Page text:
I love vectors. I mean, they’re pretty awesome. They have a magnitude and a direction. Two for the price of one. They are also quite helpful when doing physics. [Full disclosure: my dissertation had a big focus on vectors, so I’m a little biased.] I also really like graph paper. So you can imagine how excited I was when I stumbled upon a paper-and-pencil game that used vectors as the main mechanic.
The game goes by many names and has been around for a long time. I first saw it as Graph Racer, but I like Vector Racer too. There’s a whole article on the rules and variants on Wikipedia. The game is always different because you draw the board each time you play. So how does it work?
First you draw your race track. It can look like whatever you want, but the way you draw it (including how narrow the road is and the angle of the turns) will impact how easy or difficult the game is. Each player starts with one segment from the start line.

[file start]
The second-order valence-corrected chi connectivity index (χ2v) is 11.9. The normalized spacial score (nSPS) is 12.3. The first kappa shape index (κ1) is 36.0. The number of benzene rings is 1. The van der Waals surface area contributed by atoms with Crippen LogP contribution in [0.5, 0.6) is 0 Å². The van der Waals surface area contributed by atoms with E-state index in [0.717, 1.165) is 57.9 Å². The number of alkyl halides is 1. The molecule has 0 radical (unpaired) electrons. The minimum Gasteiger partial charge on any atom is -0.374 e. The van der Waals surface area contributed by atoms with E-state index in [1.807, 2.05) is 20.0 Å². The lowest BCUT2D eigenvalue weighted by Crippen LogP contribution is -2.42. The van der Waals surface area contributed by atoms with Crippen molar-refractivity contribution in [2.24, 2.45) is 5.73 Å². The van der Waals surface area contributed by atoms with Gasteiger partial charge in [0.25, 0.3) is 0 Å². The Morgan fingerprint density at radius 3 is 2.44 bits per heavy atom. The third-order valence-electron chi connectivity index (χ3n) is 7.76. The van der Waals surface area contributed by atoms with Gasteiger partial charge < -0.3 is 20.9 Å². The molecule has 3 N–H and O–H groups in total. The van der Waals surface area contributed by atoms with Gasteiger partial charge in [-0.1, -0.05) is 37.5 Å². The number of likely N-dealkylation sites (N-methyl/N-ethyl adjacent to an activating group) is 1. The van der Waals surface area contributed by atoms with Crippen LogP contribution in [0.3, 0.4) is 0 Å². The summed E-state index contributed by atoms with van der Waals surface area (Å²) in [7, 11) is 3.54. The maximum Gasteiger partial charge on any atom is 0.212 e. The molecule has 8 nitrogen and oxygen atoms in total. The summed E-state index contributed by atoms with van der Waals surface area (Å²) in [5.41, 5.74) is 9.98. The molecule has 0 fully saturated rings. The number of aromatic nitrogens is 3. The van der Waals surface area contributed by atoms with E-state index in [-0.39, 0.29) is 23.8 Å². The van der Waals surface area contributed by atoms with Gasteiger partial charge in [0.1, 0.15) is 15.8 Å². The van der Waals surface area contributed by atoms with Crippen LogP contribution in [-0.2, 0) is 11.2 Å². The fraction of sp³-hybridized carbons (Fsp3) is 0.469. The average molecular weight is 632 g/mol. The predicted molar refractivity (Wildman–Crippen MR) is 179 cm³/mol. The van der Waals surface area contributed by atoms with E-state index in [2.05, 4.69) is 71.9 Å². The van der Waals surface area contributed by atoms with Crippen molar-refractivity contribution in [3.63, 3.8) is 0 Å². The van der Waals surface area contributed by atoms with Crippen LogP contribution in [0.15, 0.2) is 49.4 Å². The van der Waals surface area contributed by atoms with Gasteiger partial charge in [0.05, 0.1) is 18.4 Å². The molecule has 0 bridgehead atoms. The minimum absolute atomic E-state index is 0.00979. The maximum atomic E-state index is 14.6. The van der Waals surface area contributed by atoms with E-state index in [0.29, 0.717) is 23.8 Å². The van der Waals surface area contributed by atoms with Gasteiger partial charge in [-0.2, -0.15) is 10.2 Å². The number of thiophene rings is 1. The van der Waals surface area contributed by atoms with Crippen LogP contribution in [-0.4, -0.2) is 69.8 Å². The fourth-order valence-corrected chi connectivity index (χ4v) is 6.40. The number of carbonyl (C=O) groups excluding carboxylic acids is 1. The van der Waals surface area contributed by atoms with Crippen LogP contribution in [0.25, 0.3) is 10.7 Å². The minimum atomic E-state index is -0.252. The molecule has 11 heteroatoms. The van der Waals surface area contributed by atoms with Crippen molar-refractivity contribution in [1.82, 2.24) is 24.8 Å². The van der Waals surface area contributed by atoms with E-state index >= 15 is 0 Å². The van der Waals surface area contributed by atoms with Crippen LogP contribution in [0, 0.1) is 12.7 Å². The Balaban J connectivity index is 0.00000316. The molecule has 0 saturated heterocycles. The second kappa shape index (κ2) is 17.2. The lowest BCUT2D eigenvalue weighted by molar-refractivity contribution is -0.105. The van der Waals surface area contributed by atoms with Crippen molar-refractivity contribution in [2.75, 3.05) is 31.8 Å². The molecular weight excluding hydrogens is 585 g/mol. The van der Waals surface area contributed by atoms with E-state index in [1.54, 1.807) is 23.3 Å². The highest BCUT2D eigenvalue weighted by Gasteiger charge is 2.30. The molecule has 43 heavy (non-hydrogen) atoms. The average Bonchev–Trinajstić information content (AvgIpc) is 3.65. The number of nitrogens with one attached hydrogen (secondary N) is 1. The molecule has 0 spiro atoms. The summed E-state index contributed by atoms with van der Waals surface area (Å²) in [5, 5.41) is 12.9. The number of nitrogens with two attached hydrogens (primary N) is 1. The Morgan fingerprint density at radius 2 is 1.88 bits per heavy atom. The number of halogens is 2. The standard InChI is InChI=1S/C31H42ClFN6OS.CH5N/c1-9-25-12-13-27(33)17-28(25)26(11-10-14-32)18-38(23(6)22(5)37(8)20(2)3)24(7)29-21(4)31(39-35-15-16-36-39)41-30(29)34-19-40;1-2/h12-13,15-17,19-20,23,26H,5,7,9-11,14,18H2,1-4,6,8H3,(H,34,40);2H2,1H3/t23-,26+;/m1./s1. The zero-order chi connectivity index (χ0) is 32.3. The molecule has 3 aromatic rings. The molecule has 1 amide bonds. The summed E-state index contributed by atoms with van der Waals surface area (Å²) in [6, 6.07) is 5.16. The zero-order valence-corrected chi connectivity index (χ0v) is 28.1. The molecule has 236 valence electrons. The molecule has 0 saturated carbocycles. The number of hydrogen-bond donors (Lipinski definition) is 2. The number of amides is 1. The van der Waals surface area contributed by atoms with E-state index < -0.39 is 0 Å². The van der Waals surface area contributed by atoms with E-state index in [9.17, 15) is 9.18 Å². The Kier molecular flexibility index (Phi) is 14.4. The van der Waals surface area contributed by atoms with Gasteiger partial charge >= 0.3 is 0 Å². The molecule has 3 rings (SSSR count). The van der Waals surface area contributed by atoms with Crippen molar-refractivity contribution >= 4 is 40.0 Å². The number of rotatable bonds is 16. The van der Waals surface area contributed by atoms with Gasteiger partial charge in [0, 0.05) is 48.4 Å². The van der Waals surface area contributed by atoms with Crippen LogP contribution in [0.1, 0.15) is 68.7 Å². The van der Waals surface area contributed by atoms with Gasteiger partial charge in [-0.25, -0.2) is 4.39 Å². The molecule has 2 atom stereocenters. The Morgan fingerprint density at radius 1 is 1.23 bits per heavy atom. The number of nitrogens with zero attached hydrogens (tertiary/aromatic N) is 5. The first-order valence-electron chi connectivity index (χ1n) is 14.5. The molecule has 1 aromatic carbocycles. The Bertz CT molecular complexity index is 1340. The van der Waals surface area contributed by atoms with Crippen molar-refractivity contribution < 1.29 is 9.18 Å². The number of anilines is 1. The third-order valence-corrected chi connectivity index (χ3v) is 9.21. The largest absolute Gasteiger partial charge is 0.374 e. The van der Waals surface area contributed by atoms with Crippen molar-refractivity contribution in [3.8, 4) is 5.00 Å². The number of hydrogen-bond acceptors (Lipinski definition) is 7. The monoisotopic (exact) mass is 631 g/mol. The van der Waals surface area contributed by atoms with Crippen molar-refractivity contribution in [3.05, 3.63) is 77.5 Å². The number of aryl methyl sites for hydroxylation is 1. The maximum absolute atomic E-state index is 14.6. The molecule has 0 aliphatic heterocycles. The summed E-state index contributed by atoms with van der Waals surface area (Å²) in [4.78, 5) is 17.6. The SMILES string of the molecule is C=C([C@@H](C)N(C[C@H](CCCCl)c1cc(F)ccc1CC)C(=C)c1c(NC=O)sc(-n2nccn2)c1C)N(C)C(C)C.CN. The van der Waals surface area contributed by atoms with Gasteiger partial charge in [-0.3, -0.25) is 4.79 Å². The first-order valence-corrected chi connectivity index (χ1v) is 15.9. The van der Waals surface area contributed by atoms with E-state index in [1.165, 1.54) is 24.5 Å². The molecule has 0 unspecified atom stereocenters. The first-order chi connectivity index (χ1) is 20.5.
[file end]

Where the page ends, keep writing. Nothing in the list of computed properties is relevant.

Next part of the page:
On each player’s turn they can make a new segment. They do this by finding the “principal point”, which is the point they would be at if their racer was going at a constant velocity (so, same direction and same magnitude as their current segment). Then, they can pick any of the surrounding eight points to move to (or their principal point) and draw their racer to that point. Here’s an example with the principal point and the 8 other options marked:
I think it’s a really fun game to play when you have some extra time with a friend. (You always carry around a grid notebook, right?) It might also help with understanding vectors and possibly velocity and acceleration. I would be interested to hear if anyone uses this in their physics classroom.